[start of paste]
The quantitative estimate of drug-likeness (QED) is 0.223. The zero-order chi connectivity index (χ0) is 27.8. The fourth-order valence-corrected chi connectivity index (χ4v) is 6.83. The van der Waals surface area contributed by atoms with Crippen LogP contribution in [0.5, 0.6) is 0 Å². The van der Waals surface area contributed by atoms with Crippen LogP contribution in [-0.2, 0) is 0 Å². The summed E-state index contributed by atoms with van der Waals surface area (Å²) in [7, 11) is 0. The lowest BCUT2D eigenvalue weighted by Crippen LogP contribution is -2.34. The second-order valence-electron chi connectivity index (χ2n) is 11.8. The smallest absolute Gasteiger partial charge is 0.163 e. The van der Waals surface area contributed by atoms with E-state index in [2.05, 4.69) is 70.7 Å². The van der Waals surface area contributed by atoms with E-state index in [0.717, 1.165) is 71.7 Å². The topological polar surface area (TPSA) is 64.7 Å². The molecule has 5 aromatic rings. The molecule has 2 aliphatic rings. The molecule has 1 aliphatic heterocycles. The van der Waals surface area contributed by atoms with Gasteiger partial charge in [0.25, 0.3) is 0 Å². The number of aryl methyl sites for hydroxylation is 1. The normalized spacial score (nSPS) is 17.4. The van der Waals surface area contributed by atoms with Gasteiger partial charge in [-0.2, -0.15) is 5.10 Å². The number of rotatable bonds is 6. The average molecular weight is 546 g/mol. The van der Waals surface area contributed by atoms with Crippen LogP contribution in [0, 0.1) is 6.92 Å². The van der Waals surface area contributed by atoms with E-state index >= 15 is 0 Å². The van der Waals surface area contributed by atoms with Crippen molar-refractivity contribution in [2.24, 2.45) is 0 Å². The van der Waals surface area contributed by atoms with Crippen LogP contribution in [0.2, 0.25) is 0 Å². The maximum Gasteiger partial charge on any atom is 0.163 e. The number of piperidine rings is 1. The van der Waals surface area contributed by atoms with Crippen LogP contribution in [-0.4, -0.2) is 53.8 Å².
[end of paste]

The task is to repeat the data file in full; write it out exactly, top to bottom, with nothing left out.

The quantitative estimate of drug-likeness (QED) is 0.223. The zero-order chi connectivity index (χ0) is 27.8. The fourth-order valence-corrected chi connectivity index (χ4v) is 6.83. The van der Waals surface area contributed by atoms with Crippen LogP contribution in [0.5, 0.6) is 0 Å². The van der Waals surface area contributed by atoms with Crippen LogP contribution in [-0.2, 0) is 0 Å². The summed E-state index contributed by atoms with van der Waals surface area (Å²) in [7, 11) is 0. The lowest BCUT2D eigenvalue weighted by Crippen LogP contribution is -2.34. The second-order valence-electron chi connectivity index (χ2n) is 11.8. The smallest absolute Gasteiger partial charge is 0.163 e. The van der Waals surface area contributed by atoms with E-state index in [2.05, 4.69) is 70.7 Å². The van der Waals surface area contributed by atoms with E-state index in [0.717, 1.165) is 71.7 Å². The topological polar surface area (TPSA) is 64.7 Å². The molecule has 5 aromatic rings. The molecule has 2 aliphatic rings. The molecule has 1 aliphatic heterocycles. The van der Waals surface area contributed by atoms with Gasteiger partial charge in [0.25, 0.3) is 0 Å². The number of aryl methyl sites for hydroxylation is 1. The normalized spacial score (nSPS) is 17.4. The van der Waals surface area contributed by atoms with Gasteiger partial charge in [-0.2, -0.15) is 5.10 Å². The number of rotatable bonds is 6. The average molecular weight is 546 g/mol. The van der Waals surface area contributed by atoms with Crippen LogP contribution in [0, 0.1) is 6.92 Å². The van der Waals surface area contributed by atoms with E-state index >= 15 is 0 Å². The van der Waals surface area contributed by atoms with Crippen molar-refractivity contribution in [2.24, 2.45) is 0 Å². The van der Waals surface area contributed by atoms with Crippen LogP contribution in [0.2, 0.25) is 0 Å². The maximum Gasteiger partial charge on any atom is 0.163 e. The number of piperidine rings is 1. The van der Waals surface area contributed by atoms with Crippen LogP contribution in [-0.4, -0.2) is 53.8 Å².